Reflexology treatment is a holistic therapy that works on the whole body rather than
the condition or disease. It works on the principle that there are reflexes in both the
hands and feet that are associated or connected to all the various systems, organs and glands
in the body. The body is made up of 10 zones and the skillful application of therapy to
a single zone will influence all parts of the body within that zone. Reflexology originates from
the ancient Egyptians and works on the same principle as acupuncture, although using the hands
as tools and not needles. As well as being an effective therapy for many disorders, reflexology
is an immensely relaxing experience. Reflexology as a gentle treatment that can be used to
treat many common conditions such as: sciatica, sinusitis, arthritis, insomnia, head aches,
odema, tinnitus, shingles, p.m.s., vertigo, muscular & sports injuries, migraine.
2330 BC—The first findings of reflexology date back to 2330 BC,
over 5,000 years ago. A wall painting was found in the tomb of Ankhmahor (the
highest official after the king) at Saqqara near Cairo. One man had his hands on
the other man's foot. And the translation read: “Don't hurt me!”. The
Egyptian physician replied, “I shall so you will praise me”.
60 BC—Cleopatra is said to have worked on Mark Anthony's feet in 60 BC.
Date Unknown—The Incas passed down to the American Indians the use of pressure therapy on the feet. It was taught that it healed the whole body, and it has been passed down through the generations.
Date Unknown—Ancient Chinese used pressure points on the feet for healing the whole body.
700 AD—Buddha's up-turned foot as a stone carving, with Sanskrit symbols on the sole is found at the Medicine Teacher Temple in Nara, Japan in 700 AD.
1300 AD—It is said that in 1300, Marco Polo introduced reflex-massage to the west.
1582 AD—The first book on Zone therapy was published by two European physicians, Dr. Adamus and Dr. A'tatis in 1582. The second book on Zone Therapy was published by Dr. Bell in the 19th Century.
1870—In 1870, Russian physician Dr. Ivan Pavlou, founder of the Russian Brain Institute, used Zone therapy.
1890—In 1890, a physician from Germany named Dr. Alfons Cornelius, discovered by trying reflex-massage on certain spots to cure his own disease, that the healing process intensified. He took notes, and in 1898 he published a book called “Druckpunkte”, which means “Pressure Points”.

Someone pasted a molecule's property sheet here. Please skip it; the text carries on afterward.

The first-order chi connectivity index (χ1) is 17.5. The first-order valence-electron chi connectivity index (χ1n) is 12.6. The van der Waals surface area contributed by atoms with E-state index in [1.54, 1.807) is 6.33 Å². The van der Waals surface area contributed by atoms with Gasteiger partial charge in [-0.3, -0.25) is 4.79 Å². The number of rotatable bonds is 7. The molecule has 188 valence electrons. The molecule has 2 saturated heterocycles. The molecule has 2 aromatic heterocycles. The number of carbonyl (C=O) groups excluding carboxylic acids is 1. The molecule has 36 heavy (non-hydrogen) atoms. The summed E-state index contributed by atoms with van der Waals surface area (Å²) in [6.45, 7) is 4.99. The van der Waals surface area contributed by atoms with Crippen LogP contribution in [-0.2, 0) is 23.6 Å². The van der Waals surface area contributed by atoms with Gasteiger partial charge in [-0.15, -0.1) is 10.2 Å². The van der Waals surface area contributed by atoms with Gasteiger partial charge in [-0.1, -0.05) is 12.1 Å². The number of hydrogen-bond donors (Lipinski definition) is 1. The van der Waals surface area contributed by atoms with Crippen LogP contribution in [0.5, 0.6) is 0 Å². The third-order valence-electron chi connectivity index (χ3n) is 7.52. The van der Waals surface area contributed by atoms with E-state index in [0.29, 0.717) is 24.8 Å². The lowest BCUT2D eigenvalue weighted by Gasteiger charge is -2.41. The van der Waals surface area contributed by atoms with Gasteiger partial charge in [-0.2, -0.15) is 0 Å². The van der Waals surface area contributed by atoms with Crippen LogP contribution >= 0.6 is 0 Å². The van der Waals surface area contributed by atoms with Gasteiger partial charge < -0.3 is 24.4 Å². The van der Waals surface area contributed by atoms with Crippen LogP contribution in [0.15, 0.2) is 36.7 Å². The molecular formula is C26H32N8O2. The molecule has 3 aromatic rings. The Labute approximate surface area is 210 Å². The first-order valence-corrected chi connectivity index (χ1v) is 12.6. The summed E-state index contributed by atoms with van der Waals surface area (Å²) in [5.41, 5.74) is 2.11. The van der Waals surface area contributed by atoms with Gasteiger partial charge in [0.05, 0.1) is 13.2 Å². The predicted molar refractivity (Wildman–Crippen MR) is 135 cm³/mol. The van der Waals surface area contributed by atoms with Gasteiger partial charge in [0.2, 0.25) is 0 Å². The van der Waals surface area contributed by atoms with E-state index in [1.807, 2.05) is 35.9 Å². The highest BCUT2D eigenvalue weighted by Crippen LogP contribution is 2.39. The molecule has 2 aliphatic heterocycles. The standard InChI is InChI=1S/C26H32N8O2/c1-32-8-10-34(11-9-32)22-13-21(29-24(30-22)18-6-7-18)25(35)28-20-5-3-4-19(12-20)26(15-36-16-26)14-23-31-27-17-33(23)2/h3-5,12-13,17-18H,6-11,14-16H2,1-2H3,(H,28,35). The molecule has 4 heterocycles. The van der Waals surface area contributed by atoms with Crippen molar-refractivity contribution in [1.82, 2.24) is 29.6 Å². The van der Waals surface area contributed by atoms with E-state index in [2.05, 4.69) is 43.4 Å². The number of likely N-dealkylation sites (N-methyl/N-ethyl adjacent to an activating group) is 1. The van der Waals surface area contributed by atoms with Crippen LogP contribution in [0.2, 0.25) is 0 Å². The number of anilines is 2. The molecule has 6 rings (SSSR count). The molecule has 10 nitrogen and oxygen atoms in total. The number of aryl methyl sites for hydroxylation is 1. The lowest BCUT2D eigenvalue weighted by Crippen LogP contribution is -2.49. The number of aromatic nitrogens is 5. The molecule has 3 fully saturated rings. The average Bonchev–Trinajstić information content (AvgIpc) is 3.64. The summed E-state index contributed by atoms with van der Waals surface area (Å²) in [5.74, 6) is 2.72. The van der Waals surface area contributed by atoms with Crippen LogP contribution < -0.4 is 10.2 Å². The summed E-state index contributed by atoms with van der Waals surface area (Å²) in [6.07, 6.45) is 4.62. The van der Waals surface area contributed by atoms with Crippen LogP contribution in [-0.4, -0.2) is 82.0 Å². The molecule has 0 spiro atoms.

1913—In 1913, Zone therapy was brought into America by Dr. William Fitzgerald, a ear, nose, throat surgeon from Connecticut. He used Zone therapy to deaden the pain, and to replace drugs in minor operations. He also used it to relieve the underlying causes. He treated lumps in the breast, uterine fibroids, respiratory problems, and eye conditions. Dr. Fitzgerald was responsible for designing a chart on the longitudinal zones of the body.
1917—Dr. Bowers a dentist encouraged and helped Dr. Fitzgerald to write his first book called “Relieving Pain at Home”, published in 1917. Dr. Bowers had published a book in the early 1900's called, “Stop that Toothache, Squeeze your Toe”. But the medical world did not accept it then.
1919—In 1919, Dr. Joe Riley a D.C. discovered horizontal Zones on the feet and body. He worked with facial and ear points and published a book called “Zone Therapy Simplified”. He detailed the first diagrams of the reflex points found on the feet.
1930—In the 1930's, Eunice Ingham, a physiotherapist and a student of Dr. Joe Riley, continued to chart the feet and developed it into Reflexology. In 1938, she published “Stories the Feet Can Tell” and in 1951 she published “Stories the Feet Have Told”. After publishing the books she toured America giving workshops.
1952—In 1952 Dr. George Starr White, M.D. traveled the U.S. lecturing doctors the principles of Zone therapy. Dr. White states “Zone therapy must be classed with the best and most original procedure in medicine today”. Dr. Fitzgerald is to be congratulated upon giving to mankind a valuable adjunct in therapy. “The system is simplicity itself, yet the technique must be carried out in an exact manner. It cannot be done in a haphazard way”.
1950—In the late 1950's Eunice's niece (Eusebia Messenger, R.N.) and nephew (Dwight Byers) joined her in helping out with the workshops. It grew and they started a school called “National Institute of Reflexology”. Since her death in 1974, at the age of 85, Dwight and Eusebia have picked up where Eunice left off. Dwight Byers renamed the St. Petersburg, Florida school, to “International Institute of Reflexology”. Dwight published his book called “Better Health with Reflexology”, and he started schools all across the world. If it was not for Dwight, the field of Reflexology would not have gained the acceptance that it has in the past years.
Run The Planetthanks for the permission to republish the introduction and the illustration on reflexology; and the for the permission to reprint the time line article "The History of Reflexology" by Susan Watson.